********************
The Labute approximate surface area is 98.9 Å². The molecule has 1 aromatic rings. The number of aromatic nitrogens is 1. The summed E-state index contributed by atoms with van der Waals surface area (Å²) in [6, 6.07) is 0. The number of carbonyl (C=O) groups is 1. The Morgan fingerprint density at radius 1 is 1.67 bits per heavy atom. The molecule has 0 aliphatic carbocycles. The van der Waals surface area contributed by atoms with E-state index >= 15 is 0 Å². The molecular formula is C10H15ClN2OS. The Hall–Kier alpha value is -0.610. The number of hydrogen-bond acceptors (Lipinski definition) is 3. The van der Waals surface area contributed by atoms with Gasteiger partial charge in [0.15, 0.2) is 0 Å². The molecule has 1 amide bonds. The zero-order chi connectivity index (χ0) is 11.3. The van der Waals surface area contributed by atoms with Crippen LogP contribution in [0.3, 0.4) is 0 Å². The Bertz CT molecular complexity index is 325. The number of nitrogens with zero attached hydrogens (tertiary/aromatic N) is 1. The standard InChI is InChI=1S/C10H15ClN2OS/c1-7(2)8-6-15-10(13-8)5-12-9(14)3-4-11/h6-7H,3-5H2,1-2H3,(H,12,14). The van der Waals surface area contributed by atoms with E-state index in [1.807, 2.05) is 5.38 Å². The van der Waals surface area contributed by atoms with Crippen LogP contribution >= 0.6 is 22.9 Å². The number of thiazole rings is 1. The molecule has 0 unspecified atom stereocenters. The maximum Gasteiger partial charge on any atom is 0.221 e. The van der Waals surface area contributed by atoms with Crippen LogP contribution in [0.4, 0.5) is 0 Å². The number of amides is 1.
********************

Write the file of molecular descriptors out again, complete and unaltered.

The Labute approximate surface area is 98.9 Å². The molecule has 1 aromatic rings. The number of aromatic nitrogens is 1. The summed E-state index contributed by atoms with van der Waals surface area (Å²) in [6, 6.07) is 0. The number of carbonyl (C=O) groups is 1. The Morgan fingerprint density at radius 1 is 1.67 bits per heavy atom. The molecule has 0 aliphatic carbocycles. The van der Waals surface area contributed by atoms with E-state index >= 15 is 0 Å². The molecular formula is C10H15ClN2OS. The Hall–Kier alpha value is -0.610. The number of hydrogen-bond acceptors (Lipinski definition) is 3. The van der Waals surface area contributed by atoms with Gasteiger partial charge in [0.15, 0.2) is 0 Å². The molecule has 1 amide bonds. The zero-order chi connectivity index (χ0) is 11.3. The van der Waals surface area contributed by atoms with Crippen LogP contribution in [0.3, 0.4) is 0 Å². The Bertz CT molecular complexity index is 325. The number of nitrogens with zero attached hydrogens (tertiary/aromatic N) is 1. The standard InChI is InChI=1S/C10H15ClN2OS/c1-7(2)8-6-15-10(13-8)5-12-9(14)3-4-11/h6-7H,3-5H2,1-2H3,(H,12,14). The van der Waals surface area contributed by atoms with E-state index in [1.807, 2.05) is 5.38 Å². The van der Waals surface area contributed by atoms with Crippen LogP contribution >= 0.6 is 22.9 Å². The number of thiazole rings is 1. The molecule has 0 unspecified atom stereocenters. The maximum Gasteiger partial charge on any atom is 0.221 e. The van der Waals surface area contributed by atoms with Crippen LogP contribution in [0.4, 0.5) is 0 Å². The number of amides is 1.